Noth brought that perspective to Rufus King High School, where he leaned into an interest in performance, a passion he came by naturally thanks to his father. (Many of Noth’s siblings pursued careers in the arts. His brother Paul is a cartoonist for The New Yorker and his sister, Jeannie, is an actress and producer who is married to stand-up comic Jim Gaffigan.)
AFTER GRADUATING, Noth headed to the prestigious school of drama at Carnegie Mellon, where he joined a competitive class of only 40 acting and musical theater students. “I remember the first week of class, they lined us all up and were like, you’re the best of the best,” recalls Noth. “And they said that in two years, there would only be 30 of us left. It was pretty cutthroat.”
Noth was cut from the acting program at the end of his second year. The news was devastating. (He returned as a directing major for his last two years of college.) “I failed,” says Noth. “I was at my lowest. I was having real anxiety around performing and real panic. I felt like all my insecurities were starting to come out.”
Noticing the changes in Noth, a friend invited him to a church in Pittsburgh not far from Carnegie Mellon’s campus. Though Noth had been raised Catholic he had mostly rejected religion by the time he left for college. But when he stepped through the doors of that church, Noth felt himself called back. “What I found was affirmation. I began to believe I was worthy.”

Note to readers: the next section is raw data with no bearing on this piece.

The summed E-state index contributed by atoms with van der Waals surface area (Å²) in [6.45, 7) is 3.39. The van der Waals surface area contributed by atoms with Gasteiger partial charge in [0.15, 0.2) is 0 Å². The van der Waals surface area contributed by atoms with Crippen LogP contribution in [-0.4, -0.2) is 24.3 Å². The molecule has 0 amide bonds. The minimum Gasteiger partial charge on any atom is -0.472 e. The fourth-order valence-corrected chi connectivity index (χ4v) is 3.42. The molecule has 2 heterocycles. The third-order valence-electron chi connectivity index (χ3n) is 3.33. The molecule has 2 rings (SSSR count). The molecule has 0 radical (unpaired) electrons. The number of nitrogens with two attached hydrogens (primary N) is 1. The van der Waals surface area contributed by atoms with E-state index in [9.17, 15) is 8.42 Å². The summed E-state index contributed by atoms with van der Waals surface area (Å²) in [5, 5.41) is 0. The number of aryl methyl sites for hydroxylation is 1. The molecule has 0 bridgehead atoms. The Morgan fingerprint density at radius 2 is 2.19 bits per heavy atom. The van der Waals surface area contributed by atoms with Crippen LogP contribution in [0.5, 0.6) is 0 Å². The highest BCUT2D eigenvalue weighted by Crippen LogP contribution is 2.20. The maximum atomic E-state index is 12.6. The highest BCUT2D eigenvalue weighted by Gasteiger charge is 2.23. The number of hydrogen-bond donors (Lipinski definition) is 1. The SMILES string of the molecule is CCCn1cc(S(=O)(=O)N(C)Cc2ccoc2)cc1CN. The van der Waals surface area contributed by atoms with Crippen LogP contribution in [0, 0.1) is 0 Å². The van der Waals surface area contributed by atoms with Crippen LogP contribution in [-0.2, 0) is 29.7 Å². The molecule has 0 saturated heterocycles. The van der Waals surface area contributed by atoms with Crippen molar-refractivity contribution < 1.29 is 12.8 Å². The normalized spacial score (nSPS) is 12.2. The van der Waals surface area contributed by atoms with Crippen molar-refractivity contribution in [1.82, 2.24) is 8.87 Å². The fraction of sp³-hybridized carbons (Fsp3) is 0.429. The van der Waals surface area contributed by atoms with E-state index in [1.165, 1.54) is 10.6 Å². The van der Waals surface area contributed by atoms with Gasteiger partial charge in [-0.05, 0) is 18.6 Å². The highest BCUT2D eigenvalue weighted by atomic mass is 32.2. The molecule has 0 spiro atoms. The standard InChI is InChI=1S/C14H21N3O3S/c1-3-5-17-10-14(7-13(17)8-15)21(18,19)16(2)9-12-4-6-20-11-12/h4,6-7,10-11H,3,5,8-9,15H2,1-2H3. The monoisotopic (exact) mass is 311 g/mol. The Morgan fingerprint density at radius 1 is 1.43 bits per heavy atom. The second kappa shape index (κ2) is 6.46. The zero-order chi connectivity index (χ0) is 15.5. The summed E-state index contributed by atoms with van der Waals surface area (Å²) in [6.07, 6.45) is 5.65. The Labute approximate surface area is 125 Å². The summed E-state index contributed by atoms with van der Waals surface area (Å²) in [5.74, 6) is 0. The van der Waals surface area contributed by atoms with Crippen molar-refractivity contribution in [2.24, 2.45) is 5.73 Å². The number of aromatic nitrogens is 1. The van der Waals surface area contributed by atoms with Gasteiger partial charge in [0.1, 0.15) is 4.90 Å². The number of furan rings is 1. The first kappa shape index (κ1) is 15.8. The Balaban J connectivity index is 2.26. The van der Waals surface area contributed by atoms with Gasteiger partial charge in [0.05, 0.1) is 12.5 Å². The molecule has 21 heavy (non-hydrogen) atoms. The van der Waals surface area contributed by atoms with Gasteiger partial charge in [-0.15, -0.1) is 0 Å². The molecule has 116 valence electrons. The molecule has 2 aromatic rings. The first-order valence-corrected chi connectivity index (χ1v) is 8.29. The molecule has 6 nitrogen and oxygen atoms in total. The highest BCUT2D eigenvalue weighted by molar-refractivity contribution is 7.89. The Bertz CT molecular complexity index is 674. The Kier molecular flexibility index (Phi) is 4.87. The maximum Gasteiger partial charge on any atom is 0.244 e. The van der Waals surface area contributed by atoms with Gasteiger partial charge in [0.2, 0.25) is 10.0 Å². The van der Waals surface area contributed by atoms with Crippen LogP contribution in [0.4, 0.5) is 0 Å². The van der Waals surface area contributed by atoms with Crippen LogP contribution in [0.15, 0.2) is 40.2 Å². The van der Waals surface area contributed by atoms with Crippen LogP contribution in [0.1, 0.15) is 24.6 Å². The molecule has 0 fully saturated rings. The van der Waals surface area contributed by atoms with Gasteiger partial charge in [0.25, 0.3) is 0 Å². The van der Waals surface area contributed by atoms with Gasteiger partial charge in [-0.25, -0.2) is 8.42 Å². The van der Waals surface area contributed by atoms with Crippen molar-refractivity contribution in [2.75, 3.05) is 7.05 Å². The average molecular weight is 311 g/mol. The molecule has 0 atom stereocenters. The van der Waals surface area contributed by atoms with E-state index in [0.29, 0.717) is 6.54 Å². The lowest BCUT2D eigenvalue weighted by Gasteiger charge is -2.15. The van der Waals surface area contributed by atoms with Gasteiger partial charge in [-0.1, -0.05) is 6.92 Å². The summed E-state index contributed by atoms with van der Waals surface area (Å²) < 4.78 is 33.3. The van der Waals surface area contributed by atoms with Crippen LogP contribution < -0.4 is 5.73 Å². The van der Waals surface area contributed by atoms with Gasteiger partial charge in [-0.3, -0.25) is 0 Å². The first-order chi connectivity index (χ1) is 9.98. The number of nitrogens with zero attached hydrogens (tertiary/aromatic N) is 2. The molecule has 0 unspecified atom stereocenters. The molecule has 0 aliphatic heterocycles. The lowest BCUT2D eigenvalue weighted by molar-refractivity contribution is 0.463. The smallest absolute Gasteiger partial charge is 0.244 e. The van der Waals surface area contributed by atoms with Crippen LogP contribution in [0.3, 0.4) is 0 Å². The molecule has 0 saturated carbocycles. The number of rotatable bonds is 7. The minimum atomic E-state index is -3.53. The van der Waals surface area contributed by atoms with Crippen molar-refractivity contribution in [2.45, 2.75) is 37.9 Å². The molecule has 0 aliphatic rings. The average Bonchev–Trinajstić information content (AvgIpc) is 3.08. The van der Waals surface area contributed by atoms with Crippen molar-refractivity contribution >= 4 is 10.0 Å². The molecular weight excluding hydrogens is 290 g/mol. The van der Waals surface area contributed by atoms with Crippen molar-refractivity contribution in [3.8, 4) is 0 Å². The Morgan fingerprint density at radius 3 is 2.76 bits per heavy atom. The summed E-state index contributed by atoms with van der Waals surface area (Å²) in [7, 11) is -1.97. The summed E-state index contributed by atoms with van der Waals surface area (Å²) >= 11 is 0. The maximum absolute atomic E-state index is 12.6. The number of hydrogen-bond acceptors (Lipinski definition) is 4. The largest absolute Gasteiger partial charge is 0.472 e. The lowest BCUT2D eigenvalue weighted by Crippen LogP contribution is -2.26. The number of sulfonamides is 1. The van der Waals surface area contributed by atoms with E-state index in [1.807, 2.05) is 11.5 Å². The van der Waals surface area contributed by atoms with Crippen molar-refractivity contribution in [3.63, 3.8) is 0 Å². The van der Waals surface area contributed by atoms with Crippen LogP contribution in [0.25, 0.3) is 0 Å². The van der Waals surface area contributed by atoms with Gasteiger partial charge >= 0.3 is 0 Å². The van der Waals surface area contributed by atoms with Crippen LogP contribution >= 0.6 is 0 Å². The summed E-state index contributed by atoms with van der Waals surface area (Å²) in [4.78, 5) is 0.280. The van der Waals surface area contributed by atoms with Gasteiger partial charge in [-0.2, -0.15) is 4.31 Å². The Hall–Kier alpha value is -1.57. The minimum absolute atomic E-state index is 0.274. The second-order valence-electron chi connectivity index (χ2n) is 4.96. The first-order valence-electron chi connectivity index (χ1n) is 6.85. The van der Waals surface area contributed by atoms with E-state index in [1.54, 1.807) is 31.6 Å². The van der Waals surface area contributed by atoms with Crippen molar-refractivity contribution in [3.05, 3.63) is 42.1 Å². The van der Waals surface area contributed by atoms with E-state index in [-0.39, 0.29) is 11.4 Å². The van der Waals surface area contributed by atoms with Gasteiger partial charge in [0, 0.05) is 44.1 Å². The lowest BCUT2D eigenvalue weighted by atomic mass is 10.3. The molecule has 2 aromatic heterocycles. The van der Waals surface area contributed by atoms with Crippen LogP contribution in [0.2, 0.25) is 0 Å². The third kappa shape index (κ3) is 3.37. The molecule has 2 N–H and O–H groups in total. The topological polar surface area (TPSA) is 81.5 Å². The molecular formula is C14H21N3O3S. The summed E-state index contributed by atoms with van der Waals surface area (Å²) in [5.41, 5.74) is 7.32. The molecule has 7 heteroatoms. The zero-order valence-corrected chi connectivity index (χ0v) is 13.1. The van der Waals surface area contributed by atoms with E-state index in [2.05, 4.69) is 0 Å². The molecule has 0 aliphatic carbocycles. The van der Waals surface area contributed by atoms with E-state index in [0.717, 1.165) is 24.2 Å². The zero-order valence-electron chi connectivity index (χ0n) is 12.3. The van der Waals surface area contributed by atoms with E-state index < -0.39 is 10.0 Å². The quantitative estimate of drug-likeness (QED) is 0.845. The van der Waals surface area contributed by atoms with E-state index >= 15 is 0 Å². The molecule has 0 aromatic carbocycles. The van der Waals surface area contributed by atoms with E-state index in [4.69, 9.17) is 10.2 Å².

That same church community also introduced Noth to the work of religious and social activists like Father Greg Boyle, a Jesuit priest in Los Angeles who has spent much of his life counseling former gang members and inmates, and Dorothy Day, a peace activist and nun who championed the L’Arche movement, in which men and women with intellectual disabilities live with housemates who help care for them. “I was introduced to all these people who would go out to meet the needs of the broken, but who realized that it’s the marginalized who were helping them,” explains Noth. “It was a total mindset shift.”
After graduating in 1997, Noth returned to Milwaukee. His aim to help support his family when his father took a buyout from the Journal after it merged with the Sentinel. Noth painted houses for a year before decamping for Los Angeles to pursue a career in directing. On one of his trips back home, however, he met his future wife, Jessica, a youth pastor at Eastbrook Church near Lincoln Park. The two started dating and talked about living in Los Angeles together. “I thought of Milwaukee as a small town, and I wanted to go and see the world,” says Noth.